MURFREESBORO, Tenn. (WSMV) – One in ten children in the state of Tennessee has been diagnosed with anxiety or depression, and the state Commission on Children and Youth said those numbers have continued to trend in the wrong direction.
To combat this, every school district in the state made a spending plan that will target mental health resources, and the districts will have millions of dollars from the American Rescue Plan to do so.
Middle Tennessee schools plan to spend more than $23 million through 2024.
“Our obligation continues to be if we care for the whole child,” said Dr. Trey Duke, Director of Schools for Murfreesboro City Schools. “And that’s behavioral, social (and) emotional”
That said, while they have historically funded mental health programs, federal dollars, in the wake of the pandemic, have provided a big boost.
“Really what these federal dollars have done is allow us to continue that, to grow those programs, especially by adding more school counselors and social workers,” Duke said.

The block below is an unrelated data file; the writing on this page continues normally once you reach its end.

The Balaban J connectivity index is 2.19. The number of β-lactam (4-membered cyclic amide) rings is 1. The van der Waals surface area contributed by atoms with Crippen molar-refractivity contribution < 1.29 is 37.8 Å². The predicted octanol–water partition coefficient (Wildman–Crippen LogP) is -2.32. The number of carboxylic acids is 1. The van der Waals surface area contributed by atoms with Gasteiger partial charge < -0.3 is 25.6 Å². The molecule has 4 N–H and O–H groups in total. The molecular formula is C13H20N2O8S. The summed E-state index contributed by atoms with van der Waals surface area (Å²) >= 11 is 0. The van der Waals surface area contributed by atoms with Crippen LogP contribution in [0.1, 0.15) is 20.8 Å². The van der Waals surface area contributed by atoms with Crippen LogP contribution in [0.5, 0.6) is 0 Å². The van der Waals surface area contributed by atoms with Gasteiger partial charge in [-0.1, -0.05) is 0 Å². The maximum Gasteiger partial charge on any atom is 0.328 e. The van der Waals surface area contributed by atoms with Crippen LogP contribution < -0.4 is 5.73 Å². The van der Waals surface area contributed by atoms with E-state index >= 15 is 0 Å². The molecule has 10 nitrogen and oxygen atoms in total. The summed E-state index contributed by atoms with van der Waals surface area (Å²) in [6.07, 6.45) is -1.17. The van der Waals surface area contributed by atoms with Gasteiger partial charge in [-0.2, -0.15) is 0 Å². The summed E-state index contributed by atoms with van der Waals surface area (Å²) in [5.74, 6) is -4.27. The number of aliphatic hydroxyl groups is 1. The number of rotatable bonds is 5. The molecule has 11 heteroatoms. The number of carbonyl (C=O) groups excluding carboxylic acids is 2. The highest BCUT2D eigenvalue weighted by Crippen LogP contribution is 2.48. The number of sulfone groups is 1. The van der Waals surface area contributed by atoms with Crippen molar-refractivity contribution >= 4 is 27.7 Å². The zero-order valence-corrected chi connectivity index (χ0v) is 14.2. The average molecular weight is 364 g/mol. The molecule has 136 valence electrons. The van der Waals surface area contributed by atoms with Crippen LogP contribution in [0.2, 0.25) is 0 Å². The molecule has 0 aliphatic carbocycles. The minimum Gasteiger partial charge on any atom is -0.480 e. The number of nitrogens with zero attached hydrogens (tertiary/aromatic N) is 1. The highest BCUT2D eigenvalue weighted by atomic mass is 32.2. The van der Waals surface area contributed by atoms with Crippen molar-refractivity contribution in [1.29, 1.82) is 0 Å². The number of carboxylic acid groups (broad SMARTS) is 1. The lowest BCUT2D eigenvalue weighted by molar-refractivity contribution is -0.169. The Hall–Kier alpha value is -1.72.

Some of the biggest spenders include the following:
- Metro Nashville Schools at $9.2 million
- Sumner County Schools with $3 million
- Rutherford County Schools with $1.4 million
- Clarksville-Montgomery Schools at $1.6 million
- Murfreesboro City Schools with $1.4 million
“Our goal in the next five years is to have full-time mental health doctors and therapists in every school 5 days a week,” Duke said. “And we know that when that money goes away, we have other funds to subsidize it.”
Duke said with the new funding coming from Tennessee Investment in Student Achievement (TISA), they hope to have excess funds to use to address needs they didn’t have before.
“With our school counselors right now we’re at a ratio of just under one to 500 which is something we want to maintain,” Duke said. “Ultimately, we’d like to grow it even more.”
Duke specifically mentioned that they were in the ratio of 498 to one and that the national recommendation is 250 to one.
“We’re planning now,” Duke said. “We know this has to continue. It’s the right thing to do for kids and we’re going to get on with it.”
Schools have said they measure success by looking at statistics about office discipline referrals, school counselor recommendations, in- and out-of-school suspensions, visits to their contracted Centerstone and Stars in-school mental health resources, and academic achievement. .
The message the schools have been trying to send to parents is that early intervention matters.
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